What if…Bio-scenario_001-Life begins at conception and ends once decomposition ends.

What if…Cancer is a part of that biological process, a molecular bio-remediation tool used that has remote switching by the hosts immune system but no off switch. These cancers are proteins who’s DNA can be disrupted and modified.

The reason there is no off switch is because there is no need for one. These are the clean up crew that is activated upon chemical signaling caused by host death. Why would a Consumer, designed to do just that need an off switch? These cells that the cancer consume already had that function built in called apoptosis.

On occasion a host is resuscitated after the host death message is sent. The problem now being that the host is alive again but with cancer crew having already been activated.

These cancer cells once activated are set to consume the host and will continue to do so until disrupted and eradicated or until all host tissue has been consumed.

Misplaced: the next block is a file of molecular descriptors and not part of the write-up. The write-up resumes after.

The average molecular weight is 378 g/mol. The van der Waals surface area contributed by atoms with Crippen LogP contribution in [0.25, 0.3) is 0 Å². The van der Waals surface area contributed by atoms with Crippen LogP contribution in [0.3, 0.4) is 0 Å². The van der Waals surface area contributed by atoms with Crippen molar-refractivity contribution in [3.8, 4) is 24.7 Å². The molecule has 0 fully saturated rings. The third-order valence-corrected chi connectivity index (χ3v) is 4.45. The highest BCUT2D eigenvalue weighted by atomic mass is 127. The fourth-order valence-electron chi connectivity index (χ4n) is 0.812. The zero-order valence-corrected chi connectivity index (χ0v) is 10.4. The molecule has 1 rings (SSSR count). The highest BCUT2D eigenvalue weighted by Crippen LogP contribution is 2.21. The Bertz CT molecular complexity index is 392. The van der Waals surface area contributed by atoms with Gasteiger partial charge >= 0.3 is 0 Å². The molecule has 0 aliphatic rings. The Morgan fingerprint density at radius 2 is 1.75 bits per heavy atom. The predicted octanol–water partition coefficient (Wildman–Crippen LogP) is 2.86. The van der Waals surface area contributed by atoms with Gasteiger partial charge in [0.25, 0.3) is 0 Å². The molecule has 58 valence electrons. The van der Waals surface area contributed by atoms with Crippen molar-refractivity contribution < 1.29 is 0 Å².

On their own each of these cells, even at post invasion levels can be overcome by the hosts immune system if it is functioning at a minimum of 90% capacity. If host immunity is below 80% full scale colonization can begin.

More to come…

…What triggers initial colonization of what will eventually become identified as a problematic cancer in the future. A tumor?

…Mary, Jesus, spot & blemish?

…3rd Trimester, Goal Posts and immune system autonomy between mother and child.

…how far back can we go with cleansing diets and digestive enzymes on full tilt?

Looking again…At the skin as an atmosphere for our body. The subcutaneous layer of our skin being equivalent to soil on Earth. Where do we make changes to our outermost layer of skin?